In this area, near the Suislaw National Forest on the Oregon coast, there are many indicators when spring starts to arrive. Trees and plants start to bud, the rain storms get more incidental and energetic, and 2 notable plants show themselves. In the forest, the small white trillium bloom. These small 3 petaled flowers only show for a short time, and are not plentiful. You have to look for them. In the wetlands on the other hand, it’s skunk cabbage, and it is way too plentiful to miss. If you live near a marshy area you may see, and smell, thousands of them.
So far, this year, I have seen exactly one trillium flower, not quite open. As for skunk cabbage, well there are thousands and more popping out of the gooey black dirt along marsh edges.
These 2 harbingers of spring, so different, yet both start to show up at about the same time and are a more certain indicator of spring time than some rodent back east.
The Newport Visual Art Center hosts a fun event every year. It’s the Pushpin Show. Anyone in the community can bring their art, whatever it may be, and place it in the show. The basic requirement for flat art is that you can attach it to the wall with 4, or less pushpins. Always a wonderful variety of work and this year is no exception. Here’s my entry.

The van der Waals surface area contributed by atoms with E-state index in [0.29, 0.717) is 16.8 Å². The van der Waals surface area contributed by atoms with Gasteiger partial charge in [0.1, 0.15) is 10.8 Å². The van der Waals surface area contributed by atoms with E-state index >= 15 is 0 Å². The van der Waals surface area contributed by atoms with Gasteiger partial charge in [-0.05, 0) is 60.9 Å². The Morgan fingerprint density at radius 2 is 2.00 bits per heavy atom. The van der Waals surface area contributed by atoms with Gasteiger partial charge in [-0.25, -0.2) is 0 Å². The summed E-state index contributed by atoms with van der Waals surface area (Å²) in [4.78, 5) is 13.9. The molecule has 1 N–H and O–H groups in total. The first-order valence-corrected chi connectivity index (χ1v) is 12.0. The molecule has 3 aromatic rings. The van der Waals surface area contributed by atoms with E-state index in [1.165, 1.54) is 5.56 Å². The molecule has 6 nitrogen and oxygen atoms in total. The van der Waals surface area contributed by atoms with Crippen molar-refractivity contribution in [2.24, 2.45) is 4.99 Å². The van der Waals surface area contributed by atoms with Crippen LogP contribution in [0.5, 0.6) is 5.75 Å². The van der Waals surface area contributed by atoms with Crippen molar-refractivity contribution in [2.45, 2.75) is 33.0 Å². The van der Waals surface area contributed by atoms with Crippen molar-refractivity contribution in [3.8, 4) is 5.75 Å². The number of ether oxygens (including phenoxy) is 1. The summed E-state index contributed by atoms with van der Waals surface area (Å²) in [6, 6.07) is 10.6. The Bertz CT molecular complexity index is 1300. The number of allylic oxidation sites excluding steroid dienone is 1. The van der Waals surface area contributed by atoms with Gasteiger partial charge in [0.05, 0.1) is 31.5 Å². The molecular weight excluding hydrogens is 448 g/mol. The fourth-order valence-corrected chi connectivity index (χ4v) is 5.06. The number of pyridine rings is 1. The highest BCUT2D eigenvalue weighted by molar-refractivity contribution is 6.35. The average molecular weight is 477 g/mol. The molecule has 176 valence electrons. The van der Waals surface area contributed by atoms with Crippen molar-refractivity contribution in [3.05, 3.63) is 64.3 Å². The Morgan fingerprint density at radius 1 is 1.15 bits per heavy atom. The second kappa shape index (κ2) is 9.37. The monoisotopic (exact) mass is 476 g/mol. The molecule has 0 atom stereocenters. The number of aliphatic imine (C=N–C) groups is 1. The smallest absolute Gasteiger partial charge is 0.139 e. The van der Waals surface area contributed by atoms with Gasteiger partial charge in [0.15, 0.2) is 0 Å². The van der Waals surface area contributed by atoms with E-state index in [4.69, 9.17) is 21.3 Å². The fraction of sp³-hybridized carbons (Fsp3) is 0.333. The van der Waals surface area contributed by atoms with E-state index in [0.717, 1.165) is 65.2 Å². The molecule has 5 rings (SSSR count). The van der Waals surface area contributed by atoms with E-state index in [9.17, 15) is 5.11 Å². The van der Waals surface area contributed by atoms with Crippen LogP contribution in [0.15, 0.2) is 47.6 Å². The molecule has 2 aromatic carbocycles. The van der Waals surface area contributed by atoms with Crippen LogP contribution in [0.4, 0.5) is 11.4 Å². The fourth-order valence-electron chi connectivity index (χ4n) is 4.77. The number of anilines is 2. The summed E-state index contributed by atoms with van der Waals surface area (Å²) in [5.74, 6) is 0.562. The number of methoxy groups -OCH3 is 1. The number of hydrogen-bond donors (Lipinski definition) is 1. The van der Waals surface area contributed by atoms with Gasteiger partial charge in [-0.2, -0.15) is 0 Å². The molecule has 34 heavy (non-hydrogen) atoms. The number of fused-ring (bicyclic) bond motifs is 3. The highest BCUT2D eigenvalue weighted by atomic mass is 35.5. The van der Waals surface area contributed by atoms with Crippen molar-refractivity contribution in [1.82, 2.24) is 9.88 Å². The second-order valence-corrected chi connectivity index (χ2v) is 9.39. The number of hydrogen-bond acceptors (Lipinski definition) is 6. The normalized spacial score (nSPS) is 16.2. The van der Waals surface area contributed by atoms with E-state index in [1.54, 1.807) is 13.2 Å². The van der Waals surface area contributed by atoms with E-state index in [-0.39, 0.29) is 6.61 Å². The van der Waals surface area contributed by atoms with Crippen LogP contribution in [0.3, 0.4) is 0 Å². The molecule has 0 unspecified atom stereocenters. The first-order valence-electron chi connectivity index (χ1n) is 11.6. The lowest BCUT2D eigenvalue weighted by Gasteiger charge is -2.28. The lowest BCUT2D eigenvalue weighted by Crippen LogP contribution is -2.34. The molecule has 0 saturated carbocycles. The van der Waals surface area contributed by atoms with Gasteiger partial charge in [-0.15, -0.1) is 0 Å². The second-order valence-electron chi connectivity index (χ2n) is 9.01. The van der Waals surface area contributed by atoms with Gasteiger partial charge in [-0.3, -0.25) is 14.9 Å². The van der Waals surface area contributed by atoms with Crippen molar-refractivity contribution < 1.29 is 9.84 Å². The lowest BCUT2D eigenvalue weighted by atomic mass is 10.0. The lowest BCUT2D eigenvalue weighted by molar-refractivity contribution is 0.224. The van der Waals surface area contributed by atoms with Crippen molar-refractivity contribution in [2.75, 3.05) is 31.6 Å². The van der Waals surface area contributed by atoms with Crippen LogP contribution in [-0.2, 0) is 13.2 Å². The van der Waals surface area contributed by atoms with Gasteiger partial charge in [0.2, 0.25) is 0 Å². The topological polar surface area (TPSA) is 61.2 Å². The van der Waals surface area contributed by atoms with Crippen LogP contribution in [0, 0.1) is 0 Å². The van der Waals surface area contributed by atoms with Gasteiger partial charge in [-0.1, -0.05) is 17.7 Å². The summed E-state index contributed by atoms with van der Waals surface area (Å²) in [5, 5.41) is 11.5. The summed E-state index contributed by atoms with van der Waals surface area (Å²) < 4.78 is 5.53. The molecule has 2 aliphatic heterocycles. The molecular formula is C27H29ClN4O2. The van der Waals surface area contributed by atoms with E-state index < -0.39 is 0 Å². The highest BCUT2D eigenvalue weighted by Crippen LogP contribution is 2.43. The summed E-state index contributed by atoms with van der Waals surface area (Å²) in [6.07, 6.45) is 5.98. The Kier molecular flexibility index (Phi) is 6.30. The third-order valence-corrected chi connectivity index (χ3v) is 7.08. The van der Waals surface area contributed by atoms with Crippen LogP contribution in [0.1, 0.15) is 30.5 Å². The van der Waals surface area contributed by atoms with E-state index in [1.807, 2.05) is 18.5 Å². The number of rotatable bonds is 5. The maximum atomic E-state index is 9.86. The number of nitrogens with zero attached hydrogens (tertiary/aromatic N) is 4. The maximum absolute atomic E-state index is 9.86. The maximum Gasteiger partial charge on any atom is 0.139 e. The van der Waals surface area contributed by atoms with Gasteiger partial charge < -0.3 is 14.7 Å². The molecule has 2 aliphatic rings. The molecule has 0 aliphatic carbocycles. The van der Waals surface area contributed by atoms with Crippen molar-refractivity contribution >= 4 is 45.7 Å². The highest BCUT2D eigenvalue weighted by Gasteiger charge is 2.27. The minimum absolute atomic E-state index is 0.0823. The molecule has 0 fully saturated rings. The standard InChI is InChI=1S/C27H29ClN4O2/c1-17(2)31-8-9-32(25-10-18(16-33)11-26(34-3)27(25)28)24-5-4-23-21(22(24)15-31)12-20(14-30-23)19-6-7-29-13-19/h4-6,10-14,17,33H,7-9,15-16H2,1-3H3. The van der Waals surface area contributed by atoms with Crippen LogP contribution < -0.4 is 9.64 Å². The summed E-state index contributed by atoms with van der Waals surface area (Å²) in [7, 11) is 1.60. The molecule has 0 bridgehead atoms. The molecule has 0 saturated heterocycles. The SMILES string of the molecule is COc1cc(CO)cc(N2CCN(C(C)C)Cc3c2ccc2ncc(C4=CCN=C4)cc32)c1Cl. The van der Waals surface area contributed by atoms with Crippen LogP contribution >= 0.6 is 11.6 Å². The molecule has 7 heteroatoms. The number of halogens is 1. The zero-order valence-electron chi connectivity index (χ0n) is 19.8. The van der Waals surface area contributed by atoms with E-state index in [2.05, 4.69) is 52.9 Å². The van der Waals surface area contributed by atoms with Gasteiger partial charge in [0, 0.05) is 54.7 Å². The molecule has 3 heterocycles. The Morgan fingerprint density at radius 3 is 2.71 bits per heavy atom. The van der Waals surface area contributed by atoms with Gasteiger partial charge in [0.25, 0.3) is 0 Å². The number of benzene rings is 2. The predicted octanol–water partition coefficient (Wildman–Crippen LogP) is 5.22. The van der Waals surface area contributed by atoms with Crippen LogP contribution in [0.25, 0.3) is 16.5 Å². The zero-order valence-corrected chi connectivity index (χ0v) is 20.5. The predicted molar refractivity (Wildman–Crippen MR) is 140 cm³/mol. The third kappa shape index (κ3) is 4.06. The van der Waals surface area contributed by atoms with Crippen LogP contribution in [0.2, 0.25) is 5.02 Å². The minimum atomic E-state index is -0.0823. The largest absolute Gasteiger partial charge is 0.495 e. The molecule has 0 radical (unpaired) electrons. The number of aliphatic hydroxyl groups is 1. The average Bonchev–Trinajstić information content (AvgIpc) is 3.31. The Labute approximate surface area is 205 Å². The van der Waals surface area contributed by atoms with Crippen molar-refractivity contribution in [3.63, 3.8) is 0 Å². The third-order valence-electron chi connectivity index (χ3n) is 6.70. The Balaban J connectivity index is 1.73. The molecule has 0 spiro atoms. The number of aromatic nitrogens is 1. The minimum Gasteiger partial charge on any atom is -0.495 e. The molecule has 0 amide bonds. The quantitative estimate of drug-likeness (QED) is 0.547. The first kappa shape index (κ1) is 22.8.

This is certainly one of the most photographed views on the Oregon Coast. I’d say dozens if not hundreds of people on some days will take this picture. Here’s one of my own, taken on medium format film. That at least is probably less common.
On a recent trip I was able to take a few extra hours and travel part of the historic Highway 30 that more or less parallels interstate 80 through Nebraska. It rolls through several small towns and has a kind of roadside history which I find fascinating .
I had a great visit to the Clatskanie museum. Upon asking about local historic places, I was told about an old mill site east of town that still had the burner standing. Once common in the northwest, there are not many of these left.
While shooting, the towns Mayor came by and gave me a rundown on the history. The original mill had burned, and later the landowner had donated the land to the city. It’s a beautiful wetland area with sloughs that were dug for log rafts.